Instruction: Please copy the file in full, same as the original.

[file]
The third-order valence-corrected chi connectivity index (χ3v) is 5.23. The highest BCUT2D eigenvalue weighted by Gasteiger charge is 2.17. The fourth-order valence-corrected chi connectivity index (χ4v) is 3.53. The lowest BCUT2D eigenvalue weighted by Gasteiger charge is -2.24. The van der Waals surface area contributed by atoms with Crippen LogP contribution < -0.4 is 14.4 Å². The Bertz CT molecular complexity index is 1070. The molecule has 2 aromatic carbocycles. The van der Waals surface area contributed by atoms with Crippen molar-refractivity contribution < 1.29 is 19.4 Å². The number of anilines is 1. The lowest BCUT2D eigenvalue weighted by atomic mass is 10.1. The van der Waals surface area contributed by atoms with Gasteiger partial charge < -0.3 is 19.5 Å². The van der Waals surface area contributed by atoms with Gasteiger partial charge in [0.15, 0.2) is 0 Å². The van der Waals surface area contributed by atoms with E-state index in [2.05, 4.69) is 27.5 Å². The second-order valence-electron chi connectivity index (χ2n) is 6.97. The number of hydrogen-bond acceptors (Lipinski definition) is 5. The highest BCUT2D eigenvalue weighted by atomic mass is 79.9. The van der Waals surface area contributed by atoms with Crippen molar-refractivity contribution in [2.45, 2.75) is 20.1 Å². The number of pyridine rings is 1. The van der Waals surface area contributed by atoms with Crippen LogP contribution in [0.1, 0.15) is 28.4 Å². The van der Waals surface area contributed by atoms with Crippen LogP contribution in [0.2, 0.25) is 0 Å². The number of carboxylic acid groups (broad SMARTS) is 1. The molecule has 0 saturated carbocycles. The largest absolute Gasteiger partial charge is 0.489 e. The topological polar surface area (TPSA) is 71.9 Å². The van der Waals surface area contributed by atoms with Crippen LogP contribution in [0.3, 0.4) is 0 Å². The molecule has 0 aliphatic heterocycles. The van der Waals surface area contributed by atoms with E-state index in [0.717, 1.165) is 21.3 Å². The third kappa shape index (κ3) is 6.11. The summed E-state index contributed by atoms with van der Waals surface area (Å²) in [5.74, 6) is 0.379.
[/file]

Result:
The third-order valence-corrected chi connectivity index (χ3v) is 5.23. The highest BCUT2D eigenvalue weighted by Gasteiger charge is 2.17. The fourth-order valence-corrected chi connectivity index (χ4v) is 3.53. The lowest BCUT2D eigenvalue weighted by Gasteiger charge is -2.24. The van der Waals surface area contributed by atoms with Crippen LogP contribution < -0.4 is 14.4 Å². The Bertz CT molecular complexity index is 1070. The molecule has 2 aromatic carbocycles. The van der Waals surface area contributed by atoms with Crippen molar-refractivity contribution < 1.29 is 19.4 Å². The number of anilines is 1. The lowest BCUT2D eigenvalue weighted by atomic mass is 10.1. The van der Waals surface area contributed by atoms with Gasteiger partial charge < -0.3 is 19.5 Å². The van der Waals surface area contributed by atoms with Gasteiger partial charge in [0.15, 0.2) is 0 Å². The van der Waals surface area contributed by atoms with E-state index in [2.05, 4.69) is 27.5 Å². The second-order valence-electron chi connectivity index (χ2n) is 6.97. The number of hydrogen-bond acceptors (Lipinski definition) is 5. The highest BCUT2D eigenvalue weighted by atomic mass is 79.9. The van der Waals surface area contributed by atoms with Crippen molar-refractivity contribution in [2.45, 2.75) is 20.1 Å². The number of pyridine rings is 1. The van der Waals surface area contributed by atoms with Crippen LogP contribution in [0.1, 0.15) is 28.4 Å². The van der Waals surface area contributed by atoms with Crippen LogP contribution in [0.2, 0.25) is 0 Å². The number of carboxylic acid groups (broad SMARTS) is 1. The molecule has 0 saturated carbocycles. The largest absolute Gasteiger partial charge is 0.489 e. The topological polar surface area (TPSA) is 71.9 Å². The van der Waals surface area contributed by atoms with Crippen LogP contribution in [0.3, 0.4) is 0 Å². The molecule has 0 aliphatic heterocycles. The van der Waals surface area contributed by atoms with E-state index in [0.717, 1.165) is 21.3 Å². The third kappa shape index (κ3) is 6.11. The summed E-state index contributed by atoms with van der Waals surface area (Å²) in [5.74, 6) is 0.379.